We offer here the first of two special sections on the theme of "Hymns Beyond the Congregation." Divided into the two sub-themes of “Hymns Beyond the Congregation: Constructions of Identity,” and “Hymns Beyond the Congregation: Legacies of Meaning,” our authors (based in institutions both in the USA and the UK) comprise both early career and senior scholars and come from a range of disciplinary backgrounds in American history, South African colonial history, political history, the history of mission education, and historical musicology. Together, these two special issues will pave the way for facilitating new dialogues between historians, musicologists and congregational studies scholars, inviting fresh perspectives on how hymns have long constituted a powerful genre for community-building that often resists and reframes the hierarchies within which most hymns have hitherto been studied. We also hope that this work encourages the traditional binaries between secular and sacred contexts for hymn singing to be broken down, so that the migration of hymns between church services and secular spaces can also be understood as a largely inevitable societal and cultural process.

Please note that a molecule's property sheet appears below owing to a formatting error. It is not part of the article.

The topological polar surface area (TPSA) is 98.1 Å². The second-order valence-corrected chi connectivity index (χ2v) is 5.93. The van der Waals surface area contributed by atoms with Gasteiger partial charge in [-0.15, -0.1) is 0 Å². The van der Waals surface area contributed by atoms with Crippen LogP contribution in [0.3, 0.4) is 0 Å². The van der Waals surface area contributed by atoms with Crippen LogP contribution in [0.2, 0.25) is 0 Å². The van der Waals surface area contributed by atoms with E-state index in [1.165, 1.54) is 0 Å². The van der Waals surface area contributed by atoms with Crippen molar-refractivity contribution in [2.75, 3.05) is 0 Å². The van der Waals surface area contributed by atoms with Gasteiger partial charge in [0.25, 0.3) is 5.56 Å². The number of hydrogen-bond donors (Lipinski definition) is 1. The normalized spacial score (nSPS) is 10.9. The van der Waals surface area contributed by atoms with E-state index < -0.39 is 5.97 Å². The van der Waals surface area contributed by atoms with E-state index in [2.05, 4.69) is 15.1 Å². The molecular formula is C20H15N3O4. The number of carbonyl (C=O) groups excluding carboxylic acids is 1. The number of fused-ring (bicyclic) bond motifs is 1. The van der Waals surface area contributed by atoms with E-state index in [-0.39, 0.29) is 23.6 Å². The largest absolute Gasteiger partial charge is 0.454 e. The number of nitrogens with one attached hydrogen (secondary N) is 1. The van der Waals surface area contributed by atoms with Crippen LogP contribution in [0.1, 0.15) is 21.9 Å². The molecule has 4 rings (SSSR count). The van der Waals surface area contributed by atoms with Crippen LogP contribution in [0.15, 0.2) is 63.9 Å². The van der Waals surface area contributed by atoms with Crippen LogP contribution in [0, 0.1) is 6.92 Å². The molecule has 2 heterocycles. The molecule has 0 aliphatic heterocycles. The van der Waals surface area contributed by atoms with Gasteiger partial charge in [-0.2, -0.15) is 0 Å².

Author Biography

Erin Johnson-Williams is a Leverhulme Early Career Fellow in the Department of Music at Durham University. Her research focuses on decolonising the nineteenth century, the imperial legacies of music education, trauma studies, gender and maternity, and biopolitics. Erin is co-editor of Intersectional Encounters in the Nineteenth-Century Archive (2022), Hymns and Constructions of Race: Mobility, Agency, De/Coloniality (forthcoming 2023), and the Oxford Handbook of Music Colonialism (forthcoming 2024). From September 2023, Erin will take up her new role as Lecturer in Music Education and Social Justice at the University of Southampton.

Philip Burnett is a Leverhulme Early Career Fellow in Music at the University of York, UK, where he is working on a project entitled "Singing from the Same Hymn Sheet". His research examines the hymn repertoire found on mission stations established in Southern and South-Eastern Africa during the 19th century, and the ways in which the musical language of missionary hymns was localised and indigenised. He holds a PhD from the University of Bristol, UK and is co-editor of a forthcoming volume entitled Hymns and Constructions of Race: Mobility, Agency, De/Coloniality.

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